It may be somehow true, but they have forgotten the CEOs appointed by the president. Most of these CEOs run their offices as family property and political dynasties created by fathers passing power to sons.

The most frustrating of all is that they will never pick your phone call if you don’t belong to their class, forgetting that as public servants, they have a mandated contract with the public. The behaviour of some of these CEOs is creating voter-bitterness at the grass roots.

For example, the advent of social media has increased accessibility making it easy for the citizenry or party faithfuls who are in need of any social, economic or such interventions to reach out to their localized heads of state institutions or offices.

The naked truth is that these heads of state institutions have either an extremely poor perception of customer service or as usual are quick to ascend the demigod’s temple throne and are unreachable or refused to respond to requests in any form including WhatsApp, Facebook, Instagram or twitter.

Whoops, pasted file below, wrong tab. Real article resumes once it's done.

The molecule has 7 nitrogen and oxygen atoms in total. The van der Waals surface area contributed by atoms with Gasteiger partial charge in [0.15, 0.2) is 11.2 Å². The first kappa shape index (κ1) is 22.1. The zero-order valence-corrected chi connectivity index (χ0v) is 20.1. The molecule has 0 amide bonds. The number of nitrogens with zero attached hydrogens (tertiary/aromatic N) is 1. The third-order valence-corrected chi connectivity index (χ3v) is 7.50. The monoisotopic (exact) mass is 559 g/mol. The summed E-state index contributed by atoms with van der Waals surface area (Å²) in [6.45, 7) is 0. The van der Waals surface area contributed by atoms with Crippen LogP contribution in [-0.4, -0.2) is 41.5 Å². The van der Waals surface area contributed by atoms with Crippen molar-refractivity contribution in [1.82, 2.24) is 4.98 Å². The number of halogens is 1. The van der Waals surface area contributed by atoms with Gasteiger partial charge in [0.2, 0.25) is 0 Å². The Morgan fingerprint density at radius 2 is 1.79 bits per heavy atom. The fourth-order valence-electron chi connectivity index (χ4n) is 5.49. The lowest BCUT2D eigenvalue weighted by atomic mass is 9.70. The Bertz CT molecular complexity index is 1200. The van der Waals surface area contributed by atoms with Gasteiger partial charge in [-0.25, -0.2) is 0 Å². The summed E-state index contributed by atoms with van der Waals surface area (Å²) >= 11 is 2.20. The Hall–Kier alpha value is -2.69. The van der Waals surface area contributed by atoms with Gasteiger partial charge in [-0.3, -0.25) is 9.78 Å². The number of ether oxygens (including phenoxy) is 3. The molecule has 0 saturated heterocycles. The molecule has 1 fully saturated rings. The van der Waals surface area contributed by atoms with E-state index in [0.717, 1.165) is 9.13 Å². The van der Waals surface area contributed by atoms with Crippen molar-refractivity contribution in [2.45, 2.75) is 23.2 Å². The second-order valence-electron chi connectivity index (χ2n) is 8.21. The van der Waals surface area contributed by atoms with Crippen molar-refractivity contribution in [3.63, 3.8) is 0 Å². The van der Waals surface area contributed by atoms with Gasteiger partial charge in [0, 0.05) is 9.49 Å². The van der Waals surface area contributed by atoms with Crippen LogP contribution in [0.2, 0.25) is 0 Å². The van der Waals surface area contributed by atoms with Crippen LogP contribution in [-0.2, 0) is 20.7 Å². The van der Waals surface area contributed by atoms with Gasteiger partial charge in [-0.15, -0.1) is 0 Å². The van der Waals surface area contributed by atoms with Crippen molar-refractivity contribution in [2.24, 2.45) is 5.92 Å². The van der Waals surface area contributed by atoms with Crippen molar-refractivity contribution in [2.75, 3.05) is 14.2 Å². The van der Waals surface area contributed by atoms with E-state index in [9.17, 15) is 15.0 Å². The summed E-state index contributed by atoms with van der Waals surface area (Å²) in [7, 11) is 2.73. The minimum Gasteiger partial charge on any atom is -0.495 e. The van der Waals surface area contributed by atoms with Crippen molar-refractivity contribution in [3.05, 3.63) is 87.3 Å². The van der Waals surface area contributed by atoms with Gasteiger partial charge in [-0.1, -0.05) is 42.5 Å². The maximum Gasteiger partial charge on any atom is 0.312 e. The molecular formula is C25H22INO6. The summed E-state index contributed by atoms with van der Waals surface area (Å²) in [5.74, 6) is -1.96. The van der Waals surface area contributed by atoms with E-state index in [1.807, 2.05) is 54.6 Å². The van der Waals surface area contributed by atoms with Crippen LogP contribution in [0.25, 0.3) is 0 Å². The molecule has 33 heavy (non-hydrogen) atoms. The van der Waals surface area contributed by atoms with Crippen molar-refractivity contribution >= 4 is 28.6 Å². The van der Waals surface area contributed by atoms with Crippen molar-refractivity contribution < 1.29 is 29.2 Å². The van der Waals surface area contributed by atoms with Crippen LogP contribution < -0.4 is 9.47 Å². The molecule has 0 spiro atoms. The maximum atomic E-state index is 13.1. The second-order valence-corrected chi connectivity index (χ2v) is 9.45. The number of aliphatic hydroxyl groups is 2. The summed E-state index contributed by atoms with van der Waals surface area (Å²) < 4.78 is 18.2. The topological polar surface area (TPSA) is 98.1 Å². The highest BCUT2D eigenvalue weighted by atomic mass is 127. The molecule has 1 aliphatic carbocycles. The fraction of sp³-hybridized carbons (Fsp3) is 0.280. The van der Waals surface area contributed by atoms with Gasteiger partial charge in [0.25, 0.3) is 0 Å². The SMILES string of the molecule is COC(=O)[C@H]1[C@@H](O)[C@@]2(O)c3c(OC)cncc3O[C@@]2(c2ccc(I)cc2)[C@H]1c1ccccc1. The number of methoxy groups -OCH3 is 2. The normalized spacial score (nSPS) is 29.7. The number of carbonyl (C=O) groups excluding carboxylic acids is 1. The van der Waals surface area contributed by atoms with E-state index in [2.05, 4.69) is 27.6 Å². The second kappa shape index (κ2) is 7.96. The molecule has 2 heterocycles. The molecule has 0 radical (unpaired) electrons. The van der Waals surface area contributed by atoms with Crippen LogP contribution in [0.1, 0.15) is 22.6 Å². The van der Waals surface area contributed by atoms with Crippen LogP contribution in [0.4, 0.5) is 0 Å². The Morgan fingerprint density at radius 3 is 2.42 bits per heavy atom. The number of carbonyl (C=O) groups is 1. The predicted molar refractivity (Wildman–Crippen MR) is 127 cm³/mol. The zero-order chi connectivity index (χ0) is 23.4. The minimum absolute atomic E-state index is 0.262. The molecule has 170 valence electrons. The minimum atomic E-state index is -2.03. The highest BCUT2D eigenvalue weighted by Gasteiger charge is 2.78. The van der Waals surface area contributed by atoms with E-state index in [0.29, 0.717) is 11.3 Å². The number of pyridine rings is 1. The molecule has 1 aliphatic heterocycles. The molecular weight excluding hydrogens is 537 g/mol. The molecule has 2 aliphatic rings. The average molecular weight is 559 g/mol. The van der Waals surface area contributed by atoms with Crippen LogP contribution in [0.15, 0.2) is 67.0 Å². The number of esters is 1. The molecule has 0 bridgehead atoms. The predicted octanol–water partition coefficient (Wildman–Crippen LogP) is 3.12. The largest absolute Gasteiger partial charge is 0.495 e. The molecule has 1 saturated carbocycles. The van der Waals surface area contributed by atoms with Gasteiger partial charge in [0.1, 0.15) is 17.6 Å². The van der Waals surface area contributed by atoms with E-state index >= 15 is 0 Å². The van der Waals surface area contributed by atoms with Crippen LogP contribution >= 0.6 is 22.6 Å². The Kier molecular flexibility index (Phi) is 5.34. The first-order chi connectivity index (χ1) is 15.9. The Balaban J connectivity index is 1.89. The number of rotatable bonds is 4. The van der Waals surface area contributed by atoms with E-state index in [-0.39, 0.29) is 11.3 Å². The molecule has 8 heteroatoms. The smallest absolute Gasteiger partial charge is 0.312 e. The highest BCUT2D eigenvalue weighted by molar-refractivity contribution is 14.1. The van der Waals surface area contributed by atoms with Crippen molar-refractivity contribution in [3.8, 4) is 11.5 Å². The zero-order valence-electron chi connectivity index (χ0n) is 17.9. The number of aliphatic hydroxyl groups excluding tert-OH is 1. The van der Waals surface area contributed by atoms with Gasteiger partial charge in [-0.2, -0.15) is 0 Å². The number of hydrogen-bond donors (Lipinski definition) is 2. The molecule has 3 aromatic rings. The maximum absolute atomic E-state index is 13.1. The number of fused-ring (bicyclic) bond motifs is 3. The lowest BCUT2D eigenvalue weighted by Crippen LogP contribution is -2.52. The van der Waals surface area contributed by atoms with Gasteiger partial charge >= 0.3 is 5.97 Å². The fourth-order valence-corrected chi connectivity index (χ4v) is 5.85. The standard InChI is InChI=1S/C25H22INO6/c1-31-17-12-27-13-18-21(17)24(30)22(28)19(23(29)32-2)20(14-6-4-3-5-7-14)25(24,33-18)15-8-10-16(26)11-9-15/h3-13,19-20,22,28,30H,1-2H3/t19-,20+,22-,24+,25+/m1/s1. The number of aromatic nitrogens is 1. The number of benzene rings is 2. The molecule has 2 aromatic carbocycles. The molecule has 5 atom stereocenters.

The serious scenario is that these institutions or offices pretend such mediums are either unworthy of their time now that they are in the driving seat or are not the appropriate forums for such discussions. Meanwhile, they were the very medium used to canvas for votes during general elections.

This alone connotes the huge deficit of current realities of social integration of communication. It is important for political leadership to understand that the bitter-voter is bitter more of economic issues than they are of political loyalties.

Indeed, a careful look at the leadership structure of certain key personalities will reveal that they switched political allegiance because their political parties were unconcerned about their economic well being when they were in position to do so.

As a concerned citizen, I am contributing my quota to sound the alarm for both government and political leadership to demand strict proof of deliverables of sound socio-politico and economic tangibles at the local levels.

The reason being that the bitter-voter can exact their pound of flesh from political parties during elections as we just saw with such a vicious venom that will cause party parliamentary seats and even the presidency including other factors listed above. A word to the wise is enough!